London Gaymers is a non-profit social community providing a safe space for LGBT+ gamers in London and across the UK. Established in 2012 as a social group to help LGBT+ gamers find new friends across London, the group has grown into a thriving gaymer community, with regular monthly meet-ups, online tournaments and events throughout the year. The group’s Discord channel with voice chat means that members can always find others to play with, while live events such as board game days, bowling and trampolining bring opportunities to make new friends in a real-life environment as well as online.


MindOut saves LGBTQ lives with its pioneering mental health services run by staff, volunteers and trustees who are all LGBTQ and have lived experience of mental health.  The charity provides independent, non-judgemental peer support, advocacy, mentoring, suicide-prevention and low-cost counselling in  Brighton and the South East, as well as an international online out of hours support service.  They provide training and consultancy around the UK. The registered charity’s aim is to see a world where the mental health of LGBTQ communities is a priority, to reduce the stigma around mental health issues and to promote positive mental health and wellbeing in LGBTQ communities.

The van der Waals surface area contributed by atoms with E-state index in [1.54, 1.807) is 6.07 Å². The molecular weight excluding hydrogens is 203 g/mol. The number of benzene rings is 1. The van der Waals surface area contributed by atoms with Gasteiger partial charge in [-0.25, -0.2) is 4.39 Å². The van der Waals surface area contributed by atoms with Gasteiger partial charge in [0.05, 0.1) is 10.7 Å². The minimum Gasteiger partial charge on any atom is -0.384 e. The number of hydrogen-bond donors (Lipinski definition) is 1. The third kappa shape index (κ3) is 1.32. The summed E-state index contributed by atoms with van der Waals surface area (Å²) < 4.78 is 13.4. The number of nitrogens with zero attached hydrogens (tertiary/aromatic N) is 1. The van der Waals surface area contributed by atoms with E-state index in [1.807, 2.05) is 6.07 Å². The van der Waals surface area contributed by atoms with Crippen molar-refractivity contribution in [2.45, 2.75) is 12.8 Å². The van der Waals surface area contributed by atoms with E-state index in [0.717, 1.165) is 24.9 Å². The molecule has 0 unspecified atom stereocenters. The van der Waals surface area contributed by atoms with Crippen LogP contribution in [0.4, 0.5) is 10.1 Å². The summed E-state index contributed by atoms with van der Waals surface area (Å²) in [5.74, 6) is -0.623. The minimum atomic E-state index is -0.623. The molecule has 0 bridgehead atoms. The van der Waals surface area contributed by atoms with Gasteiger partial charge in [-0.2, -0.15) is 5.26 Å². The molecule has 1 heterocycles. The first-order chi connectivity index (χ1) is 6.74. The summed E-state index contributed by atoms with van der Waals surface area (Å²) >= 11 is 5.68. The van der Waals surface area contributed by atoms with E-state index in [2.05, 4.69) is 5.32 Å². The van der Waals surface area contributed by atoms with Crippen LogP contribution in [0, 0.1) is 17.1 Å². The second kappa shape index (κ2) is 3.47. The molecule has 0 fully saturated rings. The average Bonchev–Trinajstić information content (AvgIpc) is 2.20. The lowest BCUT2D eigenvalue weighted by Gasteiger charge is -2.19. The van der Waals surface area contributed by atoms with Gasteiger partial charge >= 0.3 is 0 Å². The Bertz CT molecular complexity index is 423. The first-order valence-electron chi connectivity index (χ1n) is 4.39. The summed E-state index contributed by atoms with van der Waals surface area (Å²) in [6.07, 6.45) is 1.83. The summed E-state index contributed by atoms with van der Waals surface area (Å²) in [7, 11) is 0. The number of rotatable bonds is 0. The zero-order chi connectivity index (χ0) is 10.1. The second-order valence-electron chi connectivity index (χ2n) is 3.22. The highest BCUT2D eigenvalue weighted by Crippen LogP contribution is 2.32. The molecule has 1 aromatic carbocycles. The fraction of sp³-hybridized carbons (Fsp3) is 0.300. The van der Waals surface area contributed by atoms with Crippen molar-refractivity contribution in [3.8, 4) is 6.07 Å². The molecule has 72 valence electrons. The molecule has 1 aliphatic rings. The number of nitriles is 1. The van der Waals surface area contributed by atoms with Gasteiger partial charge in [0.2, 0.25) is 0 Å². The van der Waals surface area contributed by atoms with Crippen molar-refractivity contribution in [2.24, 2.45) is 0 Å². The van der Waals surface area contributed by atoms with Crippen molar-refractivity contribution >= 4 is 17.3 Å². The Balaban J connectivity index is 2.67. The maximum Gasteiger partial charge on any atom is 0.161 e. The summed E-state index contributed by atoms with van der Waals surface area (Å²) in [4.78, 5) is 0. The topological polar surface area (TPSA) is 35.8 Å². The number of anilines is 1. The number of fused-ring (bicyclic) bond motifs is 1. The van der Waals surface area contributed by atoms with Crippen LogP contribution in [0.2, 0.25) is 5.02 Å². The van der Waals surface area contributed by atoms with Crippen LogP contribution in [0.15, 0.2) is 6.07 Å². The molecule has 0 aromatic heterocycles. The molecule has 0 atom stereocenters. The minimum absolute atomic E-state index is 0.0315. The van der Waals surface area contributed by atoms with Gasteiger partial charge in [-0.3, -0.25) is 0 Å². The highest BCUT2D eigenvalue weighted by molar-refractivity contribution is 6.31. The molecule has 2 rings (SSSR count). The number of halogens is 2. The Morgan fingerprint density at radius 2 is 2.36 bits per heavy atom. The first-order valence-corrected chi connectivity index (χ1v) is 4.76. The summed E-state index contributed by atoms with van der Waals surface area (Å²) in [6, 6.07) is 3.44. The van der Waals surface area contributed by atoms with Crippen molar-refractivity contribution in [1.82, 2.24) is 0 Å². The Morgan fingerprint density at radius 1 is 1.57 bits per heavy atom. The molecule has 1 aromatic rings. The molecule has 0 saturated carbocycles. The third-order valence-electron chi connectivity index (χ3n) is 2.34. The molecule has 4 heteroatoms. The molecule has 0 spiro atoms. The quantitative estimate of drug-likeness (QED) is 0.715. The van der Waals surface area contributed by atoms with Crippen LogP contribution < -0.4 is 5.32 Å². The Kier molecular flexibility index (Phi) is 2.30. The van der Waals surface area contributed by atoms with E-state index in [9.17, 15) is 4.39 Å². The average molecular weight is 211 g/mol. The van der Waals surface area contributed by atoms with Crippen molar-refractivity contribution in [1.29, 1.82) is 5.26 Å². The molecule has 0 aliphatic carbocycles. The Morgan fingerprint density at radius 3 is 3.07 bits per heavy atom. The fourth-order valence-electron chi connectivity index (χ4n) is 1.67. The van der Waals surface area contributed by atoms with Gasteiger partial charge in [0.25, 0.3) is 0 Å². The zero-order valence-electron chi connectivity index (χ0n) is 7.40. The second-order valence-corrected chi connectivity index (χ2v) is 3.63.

The national transgender charity Sparkle was formed in 2005 and was granted registered charity status in 2011. Its aim is to promote awareness and acceptance of the transgender community, and it organises a range of events to help with that goal, the best known of which is Sparkle Weekend every July, based around Manchester’s Canal Street. This weekend, which is claimed to be the world’s largest transgender event, includes talks, workshops, stage events and stalls, supported by local businesses. Sparkle also hosts the Manchester Transgender Day of Remembrance every November to honour the victims of transphobic crime.


Working in association with Stonewall Housing and supported by the Mayor of London, The Outside Project is the first night shelter specifically for the LGBT+ community. The initiative was launched at London Pride in 2017 by a group of LGBT+ colleagues and friends working in the homeless sector who had personal experience of homelessness and were aware that many in the community were not approaching support services because of fears of prejudice and past negative experiences. The group raised funds for a 12-bed tour bus to provide emergency accommodation. In 2018 they achieved their goal of opening a year round crisis shelter and Community Centre based in a former fire station in Central London.


The Proud Trust traces its roots back to the 1970s when the Gay Youth Group met in Manchester, with a purpose-built Gay Centre created in 1988. The group’s founder, Sally Carr, received an MBE in 2012 for services to LGBT young people. In 2015 the organisation became The Proud Trust, to reflect the aspiration that every young person can be proud of their identity, without fear or shame. The Trust helps LGBT+ young people empower themselves and make a positive change in their communities through youth groups, coordinating national and regional LGBT+ youth work networks and managing the LGBT+ Centre for Manchester.